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Dozens of U.S. embassy staffers have been airlifted out of Sudan's capital


I've been...



INSKEEP: ...Away a few days. I have heard about the clashes in Sudan. But can you catch me up on why armed groups are fighting there?

MARTÍNEZ: Sure. Yeah. It goes back a few years. Essentially, the country has two armed forces. One is the regular army; the other is a paramilitary group called the Rapid Support Forces. They worked together in a military coup a couple years ago, but now they disagree over a plan to merge them, part of a transition to civilian rule. So the paramilitary forces, the RSF, they're attacking the government, which is why we've been watching efforts to evacuate diplomats and others who want out.

INSKEEP: OK. Thanks for the basics. So now we're ready for an update from NPR's Emmanuel Akinwotu, who's been covering this from his base in Lagos. Welcome back.


INSKEEP: All right. U.S. Embassy staff have been airlifted out of Khartoum, the capital. What about other Americans?

AKINWOTU: Well, there are about 16,000 Americans registered in Sudan. The State Department says it's assisting the citizens who are trying to flee, we think, largely with up-to-date information and advice on routes out of Khartoum and the country. And we're seeing other countries - many other countries - ramp up their evacuations. Many people, especially foreign nationals, are trying to get to Port Sudan on the Red Sea. That's a transit point out of the country. But many of them have to get there on their own. The U.S. evacuations we saw this weekend were for government staff and their families, about under a hundred people who were airlifted out of Khartoum. It was a very precarious operation overnight by U.S. military, of course, in the midst of this ongoing conflict.

INSKEEP: You mentioned people going to Port Sudan, which is, of course, on the water, which Khartoum, the capital, is not. Airlines are not an option at this point or any kind of civilian or military flights out of that Khartoum airport? Do people have to go over land to get out?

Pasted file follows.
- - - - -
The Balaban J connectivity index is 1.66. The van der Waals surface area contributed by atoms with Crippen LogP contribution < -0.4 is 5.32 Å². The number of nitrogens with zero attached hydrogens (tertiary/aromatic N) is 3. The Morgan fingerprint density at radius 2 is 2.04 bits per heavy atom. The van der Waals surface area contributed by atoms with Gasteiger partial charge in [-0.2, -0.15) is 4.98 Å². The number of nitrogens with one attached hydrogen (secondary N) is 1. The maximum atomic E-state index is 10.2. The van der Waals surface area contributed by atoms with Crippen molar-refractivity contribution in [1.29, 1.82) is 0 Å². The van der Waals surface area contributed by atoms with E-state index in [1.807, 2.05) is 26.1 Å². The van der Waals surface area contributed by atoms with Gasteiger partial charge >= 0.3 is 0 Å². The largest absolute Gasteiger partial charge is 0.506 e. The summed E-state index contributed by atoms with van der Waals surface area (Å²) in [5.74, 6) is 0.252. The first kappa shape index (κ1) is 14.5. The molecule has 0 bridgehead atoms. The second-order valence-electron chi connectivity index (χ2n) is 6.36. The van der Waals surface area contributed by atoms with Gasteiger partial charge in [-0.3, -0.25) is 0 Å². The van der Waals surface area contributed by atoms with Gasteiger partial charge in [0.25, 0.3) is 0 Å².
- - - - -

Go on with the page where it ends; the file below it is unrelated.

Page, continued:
AKINWOTU: Yes. Flights are not an option. The airspace is shut. And so that is not an option for people who are trying to leave the country right now.

INSKEEP: OK. So people who get out of Khartoum have to go over land. Countries are evacuating their staff in various ways that they can. How are people feeling who are left behind?

AKINWOTU: Everyone who can is trying to leave the capital, Khartoum. That's the epicenter of this awful conflict. But there are also complicated feelings. You know, with these evacuations and the closure of a number of foreign embassies, there's clearly this fear that, at a perilous moment, countries are retreating from Sudan. And these are countries like the UAE, Saudi Arabia and others who backed the transition and trusted these warring parties to give up power for a democratic process. And, of course, this process has completely unraveled with neither the Army or the RSF backing down.

What we know at the moment is about 400 people at least have been killed, thousands injured, according to the U.N. It's been just over a week since this conflict erupted, and the speed of collapse has been shocking. The health system has been hit hard. At least 11 facilities have been attacked. Most have shut down. People are either sheltering at home with no power, running out of food or trying to leave. You know, many resistance groups, community groups are helping people trying to escape. Twenty thousand people have fled to Chad. The internet coverage in Sudan has dropped to just a few percent of normal levels. So our sense of what's happening in the country is diminishing. And, of course, there's no sign of a cease-fire between the two warring parties.

INSKEEP: Yeah. And when you talk about complicated feelings, I'm imagining those 16,000 U.S. citizens, many of them, of course, would have family connections, close connections. They've built their lives in Sudan. It would be hard to walk away. But is there danger of a full-scale civil war here?

AKINWOTU: You know, there are a number of international actors, local militia that have a stake in this. So far, this is not a civil war. But the longer this goes on, there's the danger that it could become one.

INSKEEP: NPR's Emmanuel Akinwotu, pleasure to talk with you. Thank you so much.

AKINWOTU: Thanks, Steve. Transcript provided by NPR, Copyright NPR.

Emmanuel Akinwotu
Emmanuel Akinwotu is an international correspondent for NPR. He joined NPR in 2022 from The Guardian, where he was West Africa correspondent.